It’s been over a year since Team Fortress 2 was made permanently into a free-to-play game, and a year later, the multiplayer FPS is as popular as ever. The Meet the Pyro update was released just a few weeks ago, completing the “Meet the Team” series, and from a personal standpoint, this move was correctly foreseen by Valve to be a successful one, considering that I originally got on board with the entire TF2 business because it was free to play. For your amusement, and mine upon the viewer’s reactions when they see the following Team Fortress 2 art, I’ve presented some rather interesting takes on the playable classes in TF2. I just hope someone doesn’t get mad as a result.

  • Grass grows, birds fly, sun shines, and brother, I hurt people. 

  • If fighting is sure to result in victory, then you must fight!

  • Mpphhh mphh mph mphhhh mphhh mhh!

  • One crossed wire, one wayward pinch of potassium chlorate, one errant twitch…and kablooie! 

  • Some people think they can outsmart me. Maybe, *sniff* maybe. I have yet to meet one that can outsmart bullet. 

  • Hey look, buddy. I’m an engineer — that means I solve problems. Not problems like ‘What is beauty?’ because that would fall within the purview of your conundrums of philosophy. I solve practical problems.

  • Let’s go practice medicine. 

  • Snipin’s a good job, mate! It’s challengin’ work, outta doors. I guarantee you’ll not go hungry, cause at the end of the day, long as there’s two people left on the planet, someone is gonna want someone dead.

  • This Spy has already breached our defenses… you’ve seen what he’s done to our colleagues! And worst of all: He could be any one of us.

A year later, I now have a premium account because I was compelled to enhance my experience in the game (actually, it was a consequence of purchasing items from the in-game Mann Co. Store for a friend), and I can attest to the success of the free-to-play model. Valve developer Robin Walker stated in an interview that there would be no hidden fees as with other multiplayer games. Instead, the entire game is funded by micro-transactions in the Mann Co. Store, much as the small payment I made. This model is hugely successful compared to other games in its implementation: as there are no hidden costs associated with getting game-necessary gear, players only pay to purchase aesthetic elements like hats. By making the game available to most anyone, this mechanism minimises piracy in that if the game is already free from the developers, there is no need to obtain an illegal copy.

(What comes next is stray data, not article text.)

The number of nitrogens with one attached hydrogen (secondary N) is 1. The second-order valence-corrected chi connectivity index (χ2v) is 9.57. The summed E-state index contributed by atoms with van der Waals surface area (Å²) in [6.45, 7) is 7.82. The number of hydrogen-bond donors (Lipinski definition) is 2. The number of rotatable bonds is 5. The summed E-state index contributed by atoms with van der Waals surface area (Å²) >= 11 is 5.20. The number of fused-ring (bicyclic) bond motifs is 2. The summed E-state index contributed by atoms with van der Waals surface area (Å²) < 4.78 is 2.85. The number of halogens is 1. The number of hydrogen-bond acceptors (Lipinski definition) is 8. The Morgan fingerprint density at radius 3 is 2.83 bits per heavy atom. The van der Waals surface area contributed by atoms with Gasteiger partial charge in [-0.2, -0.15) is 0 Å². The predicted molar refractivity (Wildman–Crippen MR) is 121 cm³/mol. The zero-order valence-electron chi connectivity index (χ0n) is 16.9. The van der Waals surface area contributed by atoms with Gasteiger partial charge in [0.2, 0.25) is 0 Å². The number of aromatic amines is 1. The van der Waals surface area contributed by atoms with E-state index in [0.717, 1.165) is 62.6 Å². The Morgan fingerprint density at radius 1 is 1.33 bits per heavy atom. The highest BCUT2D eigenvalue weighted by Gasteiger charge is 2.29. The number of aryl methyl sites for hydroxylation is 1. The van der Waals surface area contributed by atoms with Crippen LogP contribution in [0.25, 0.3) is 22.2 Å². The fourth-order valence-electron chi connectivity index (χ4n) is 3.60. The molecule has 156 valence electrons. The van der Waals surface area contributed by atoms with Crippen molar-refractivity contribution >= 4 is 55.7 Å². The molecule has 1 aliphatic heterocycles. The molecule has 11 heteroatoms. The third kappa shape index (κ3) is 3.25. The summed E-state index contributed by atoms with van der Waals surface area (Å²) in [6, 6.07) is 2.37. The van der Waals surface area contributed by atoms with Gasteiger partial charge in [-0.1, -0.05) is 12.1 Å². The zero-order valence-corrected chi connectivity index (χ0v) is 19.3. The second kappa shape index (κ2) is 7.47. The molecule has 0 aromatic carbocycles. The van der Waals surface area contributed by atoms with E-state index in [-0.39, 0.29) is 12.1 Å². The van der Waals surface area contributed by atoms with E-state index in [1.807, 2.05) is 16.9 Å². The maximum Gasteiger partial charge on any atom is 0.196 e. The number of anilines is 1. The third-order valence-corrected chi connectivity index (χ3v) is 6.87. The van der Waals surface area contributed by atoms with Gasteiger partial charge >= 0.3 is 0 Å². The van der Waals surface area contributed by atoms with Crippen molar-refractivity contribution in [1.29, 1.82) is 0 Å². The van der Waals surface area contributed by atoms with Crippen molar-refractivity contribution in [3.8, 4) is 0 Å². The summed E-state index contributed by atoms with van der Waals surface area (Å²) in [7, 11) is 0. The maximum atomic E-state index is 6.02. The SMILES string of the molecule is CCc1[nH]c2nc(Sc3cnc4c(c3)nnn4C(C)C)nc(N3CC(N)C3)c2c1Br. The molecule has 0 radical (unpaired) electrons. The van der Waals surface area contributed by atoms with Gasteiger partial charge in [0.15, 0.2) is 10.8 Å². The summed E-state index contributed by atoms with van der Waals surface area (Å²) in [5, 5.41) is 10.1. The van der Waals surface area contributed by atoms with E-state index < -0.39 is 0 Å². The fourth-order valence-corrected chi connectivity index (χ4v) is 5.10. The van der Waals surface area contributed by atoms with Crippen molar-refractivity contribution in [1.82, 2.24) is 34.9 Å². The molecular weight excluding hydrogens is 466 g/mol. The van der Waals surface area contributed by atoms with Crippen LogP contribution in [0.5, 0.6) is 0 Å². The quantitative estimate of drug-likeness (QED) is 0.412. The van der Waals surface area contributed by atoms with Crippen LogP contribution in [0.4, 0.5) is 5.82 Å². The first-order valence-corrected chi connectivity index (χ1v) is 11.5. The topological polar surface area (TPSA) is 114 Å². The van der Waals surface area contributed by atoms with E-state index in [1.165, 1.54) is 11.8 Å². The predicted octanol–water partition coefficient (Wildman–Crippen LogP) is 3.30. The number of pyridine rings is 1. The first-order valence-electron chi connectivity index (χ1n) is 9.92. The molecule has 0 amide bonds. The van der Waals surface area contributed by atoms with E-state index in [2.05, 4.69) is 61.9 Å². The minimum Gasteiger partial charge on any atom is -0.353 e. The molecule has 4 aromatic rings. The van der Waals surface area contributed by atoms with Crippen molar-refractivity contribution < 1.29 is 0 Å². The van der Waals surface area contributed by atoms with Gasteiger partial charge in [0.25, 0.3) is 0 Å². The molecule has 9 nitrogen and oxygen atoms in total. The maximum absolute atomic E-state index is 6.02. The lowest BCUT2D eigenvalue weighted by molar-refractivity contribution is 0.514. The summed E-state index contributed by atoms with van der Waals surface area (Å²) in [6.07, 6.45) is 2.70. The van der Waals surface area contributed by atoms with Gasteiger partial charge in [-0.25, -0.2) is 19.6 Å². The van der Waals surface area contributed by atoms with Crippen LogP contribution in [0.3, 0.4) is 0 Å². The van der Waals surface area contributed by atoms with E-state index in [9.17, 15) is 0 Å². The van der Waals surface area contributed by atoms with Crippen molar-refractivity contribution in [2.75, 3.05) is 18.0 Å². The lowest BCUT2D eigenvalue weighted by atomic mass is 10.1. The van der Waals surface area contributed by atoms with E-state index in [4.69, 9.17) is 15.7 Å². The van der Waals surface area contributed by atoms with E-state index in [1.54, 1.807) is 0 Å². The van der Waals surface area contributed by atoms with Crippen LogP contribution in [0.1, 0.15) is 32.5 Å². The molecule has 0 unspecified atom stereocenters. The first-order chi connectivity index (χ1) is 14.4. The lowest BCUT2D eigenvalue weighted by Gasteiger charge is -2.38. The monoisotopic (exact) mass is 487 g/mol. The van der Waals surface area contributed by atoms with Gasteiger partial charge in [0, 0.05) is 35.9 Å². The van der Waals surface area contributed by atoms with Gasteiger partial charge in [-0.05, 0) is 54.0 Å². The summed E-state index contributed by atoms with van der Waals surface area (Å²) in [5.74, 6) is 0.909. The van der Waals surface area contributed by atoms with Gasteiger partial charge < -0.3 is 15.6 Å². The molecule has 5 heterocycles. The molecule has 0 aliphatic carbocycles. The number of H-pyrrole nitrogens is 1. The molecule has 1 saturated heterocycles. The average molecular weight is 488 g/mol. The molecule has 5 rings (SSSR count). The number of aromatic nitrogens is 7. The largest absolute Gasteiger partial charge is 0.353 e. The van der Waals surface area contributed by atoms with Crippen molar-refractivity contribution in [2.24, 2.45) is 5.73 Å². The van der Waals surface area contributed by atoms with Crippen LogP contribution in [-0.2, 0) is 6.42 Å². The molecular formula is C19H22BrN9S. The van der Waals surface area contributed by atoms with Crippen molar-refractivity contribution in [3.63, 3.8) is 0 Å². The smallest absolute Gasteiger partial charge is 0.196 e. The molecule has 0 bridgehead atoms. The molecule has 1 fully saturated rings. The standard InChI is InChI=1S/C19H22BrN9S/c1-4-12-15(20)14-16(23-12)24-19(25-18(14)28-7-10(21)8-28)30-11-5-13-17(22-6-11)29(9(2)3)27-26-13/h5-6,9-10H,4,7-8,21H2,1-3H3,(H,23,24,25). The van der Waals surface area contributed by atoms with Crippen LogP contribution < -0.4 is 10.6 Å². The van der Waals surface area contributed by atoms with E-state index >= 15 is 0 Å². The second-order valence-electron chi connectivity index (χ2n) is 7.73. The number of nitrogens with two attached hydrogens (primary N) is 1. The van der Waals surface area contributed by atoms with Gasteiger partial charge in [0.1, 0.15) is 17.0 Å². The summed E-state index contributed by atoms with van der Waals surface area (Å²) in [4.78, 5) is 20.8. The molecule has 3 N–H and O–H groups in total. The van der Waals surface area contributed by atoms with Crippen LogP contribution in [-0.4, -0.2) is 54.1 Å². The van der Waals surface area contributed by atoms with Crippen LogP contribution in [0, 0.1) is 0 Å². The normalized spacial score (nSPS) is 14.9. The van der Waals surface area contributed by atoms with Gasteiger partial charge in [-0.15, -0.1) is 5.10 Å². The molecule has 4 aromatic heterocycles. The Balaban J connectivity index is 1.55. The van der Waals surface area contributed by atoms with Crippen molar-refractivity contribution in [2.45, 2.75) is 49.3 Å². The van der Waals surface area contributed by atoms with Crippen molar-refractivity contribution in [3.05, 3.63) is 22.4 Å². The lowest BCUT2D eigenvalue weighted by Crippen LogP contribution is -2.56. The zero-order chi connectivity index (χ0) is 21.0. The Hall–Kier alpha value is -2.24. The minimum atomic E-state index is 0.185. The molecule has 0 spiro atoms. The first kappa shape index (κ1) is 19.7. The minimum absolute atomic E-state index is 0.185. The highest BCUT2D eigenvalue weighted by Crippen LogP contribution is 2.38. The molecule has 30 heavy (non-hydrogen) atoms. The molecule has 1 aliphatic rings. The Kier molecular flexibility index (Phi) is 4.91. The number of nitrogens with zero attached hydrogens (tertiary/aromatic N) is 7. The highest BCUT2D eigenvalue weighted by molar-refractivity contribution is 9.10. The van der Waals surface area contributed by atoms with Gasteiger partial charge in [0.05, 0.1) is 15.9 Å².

With this in mind, this model would hardly be applicable to Valve’s other games, or MMORPGs. Nonetheless, this decision was a good one on Valve’s part and got me into the entire business of Team Fortress 2. Given I’ve had a year to mess around in TF2, I cite the game as one of my favourite means of blowing off steam after a week of course work, whether it be dominating F2P players or aggravating the more serious players with high-value items.  The only negative side effect of this is that my Halo 2 headshot skills have pretty much dissipated over the past year.

Offensive Classes

Defensive Classes

Support Classes

There is quite a bit of artwork out there depicting the classes in TF2, although not in a sense you’d expect. I’ve tried looking for unique art of the classes as they are in-game, but artists seem to have other ideas in mind. Nonetheless, I do believe that TF2-themed artwork, accuracy or not, is suitable for decorating this page. Who knows? Maybe I decided to talk about how I’ve enjoyed Team Fortress 2 for the sole purpose of showing off some TF2 artwork?


“Snipin’s a good job, mate! It’s challengin’ work, outta doors. I guarantee you’ll not go hungry, cause at the end of the day, long as there’s two people left on the planet, someone is gonna want someone dead.” -The Sniper on his profession, Team Fortress 2

Sniping is generally the most sought-after skill set in virtually every FPS involving long range, scoped rifles. Whether it is Halo or Team Fortress 2, there appears to be very few experiences in a game like getting a headshot at long range.